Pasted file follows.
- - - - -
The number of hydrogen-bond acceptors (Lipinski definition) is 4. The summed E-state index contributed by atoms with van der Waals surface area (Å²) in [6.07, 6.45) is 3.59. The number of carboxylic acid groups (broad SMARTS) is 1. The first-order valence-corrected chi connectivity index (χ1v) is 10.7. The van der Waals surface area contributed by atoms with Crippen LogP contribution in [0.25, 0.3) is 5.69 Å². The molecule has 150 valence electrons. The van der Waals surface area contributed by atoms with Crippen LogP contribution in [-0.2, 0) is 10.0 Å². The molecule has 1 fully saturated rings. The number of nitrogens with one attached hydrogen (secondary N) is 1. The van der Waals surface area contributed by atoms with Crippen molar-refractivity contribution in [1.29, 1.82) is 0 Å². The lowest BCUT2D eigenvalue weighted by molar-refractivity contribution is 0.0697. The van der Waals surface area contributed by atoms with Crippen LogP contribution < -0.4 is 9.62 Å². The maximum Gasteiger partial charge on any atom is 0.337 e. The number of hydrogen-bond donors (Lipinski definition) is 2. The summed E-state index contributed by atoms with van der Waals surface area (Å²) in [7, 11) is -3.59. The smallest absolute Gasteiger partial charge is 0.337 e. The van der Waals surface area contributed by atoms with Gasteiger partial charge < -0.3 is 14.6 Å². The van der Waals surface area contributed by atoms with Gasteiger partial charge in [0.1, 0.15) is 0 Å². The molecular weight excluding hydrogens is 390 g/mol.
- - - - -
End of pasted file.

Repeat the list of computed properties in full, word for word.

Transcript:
The number of hydrogen-bond acceptors (Lipinski definition) is 4. The summed E-state index contributed by atoms with van der Waals surface area (Å²) in [6.07, 6.45) is 3.59. The number of carboxylic acid groups (broad SMARTS) is 1. The first-order valence-corrected chi connectivity index (χ1v) is 10.7. The van der Waals surface area contributed by atoms with Crippen LogP contribution in [0.25, 0.3) is 5.69 Å². The molecule has 150 valence electrons. The van der Waals surface area contributed by atoms with Crippen LogP contribution in [-0.2, 0) is 10.0 Å². The molecule has 1 fully saturated rings. The number of nitrogens with one attached hydrogen (secondary N) is 1. The van der Waals surface area contributed by atoms with Crippen molar-refractivity contribution in [1.29, 1.82) is 0 Å². The lowest BCUT2D eigenvalue weighted by molar-refractivity contribution is 0.0697. The van der Waals surface area contributed by atoms with Crippen LogP contribution < -0.4 is 9.62 Å². The maximum Gasteiger partial charge on any atom is 0.337 e. The number of hydrogen-bond donors (Lipinski definition) is 2. The summed E-state index contributed by atoms with van der Waals surface area (Å²) in [7, 11) is -3.59. The smallest absolute Gasteiger partial charge is 0.337 e. The van der Waals surface area contributed by atoms with Gasteiger partial charge < -0.3 is 14.6 Å². The van der Waals surface area contributed by atoms with Gasteiger partial charge in [0.1, 0.15) is 0 Å². The molecular weight excluding hydrogens is 390 g/mol.